Samantha Doty, PA, director of clinical services at Stanton, testified to the scientific details of the developing heart of the fetus.
“The importance of a beating heart is as important at the end of life as it is at the beginning,” Doty said. “When an abortion is performed, a heart that once was beating is forever stopped and a life is ended.”
Doty further cited an Idaho statute where an embryo or fetus is included in charges of murder, querying, “How is it that the courts recognize the unborn baby as an individual human being in the case of homicide, but ignore the same fact in the setting of abortions?”
Doty continued, “Abortion is not women’s health care. Medical professionals take an oath to ‘do no harm.’ If ending the heartbeat of a tiny baby is not the epitome of ‘harm,’ then I don’t know what is.”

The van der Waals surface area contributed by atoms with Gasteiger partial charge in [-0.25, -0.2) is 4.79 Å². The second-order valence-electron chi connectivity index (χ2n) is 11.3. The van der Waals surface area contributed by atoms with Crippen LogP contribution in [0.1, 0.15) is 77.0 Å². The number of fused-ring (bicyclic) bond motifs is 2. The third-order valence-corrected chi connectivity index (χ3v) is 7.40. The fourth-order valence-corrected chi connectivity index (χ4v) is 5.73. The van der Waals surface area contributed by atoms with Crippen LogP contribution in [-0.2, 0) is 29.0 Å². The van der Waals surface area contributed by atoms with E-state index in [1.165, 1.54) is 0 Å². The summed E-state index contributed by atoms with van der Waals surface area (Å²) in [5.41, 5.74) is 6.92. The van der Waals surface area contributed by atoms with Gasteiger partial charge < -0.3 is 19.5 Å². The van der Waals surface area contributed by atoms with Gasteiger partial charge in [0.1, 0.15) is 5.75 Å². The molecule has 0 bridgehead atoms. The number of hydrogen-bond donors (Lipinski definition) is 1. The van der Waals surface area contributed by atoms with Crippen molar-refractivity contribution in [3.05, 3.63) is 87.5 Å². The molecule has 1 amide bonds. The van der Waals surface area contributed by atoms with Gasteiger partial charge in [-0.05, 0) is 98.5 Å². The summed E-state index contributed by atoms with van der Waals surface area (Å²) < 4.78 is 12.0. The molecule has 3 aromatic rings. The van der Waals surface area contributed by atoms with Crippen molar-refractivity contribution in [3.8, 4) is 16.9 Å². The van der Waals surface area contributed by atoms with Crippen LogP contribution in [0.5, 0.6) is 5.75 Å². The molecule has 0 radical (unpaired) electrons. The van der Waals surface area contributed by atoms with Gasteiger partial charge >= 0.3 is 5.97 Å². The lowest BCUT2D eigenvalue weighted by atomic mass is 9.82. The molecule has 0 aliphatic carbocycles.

At times, the testimony included personal abortion experience.
As director of Community Outreach with Stanton, Thomas stated to the committee, “On January 15, 1993, I had an abortion. I believed I had no choice. And 28 years later, it remains the biggest regret of my life and a pain that will never truly go away—because my child is missing from this world.”
Thomas described the facts of development which would have been true of her 8-week fetus and added, “He was a perfect human life that no one in the abortion clinic gave me the opportunity to see. No one offered information about his development, or other options I could consider. No one shared anything about the trauma and grief that may follow.”
Thomas detailed the services offered at Stanton and then linked meeting women’s needs to offsetting the negative consequences of abortion.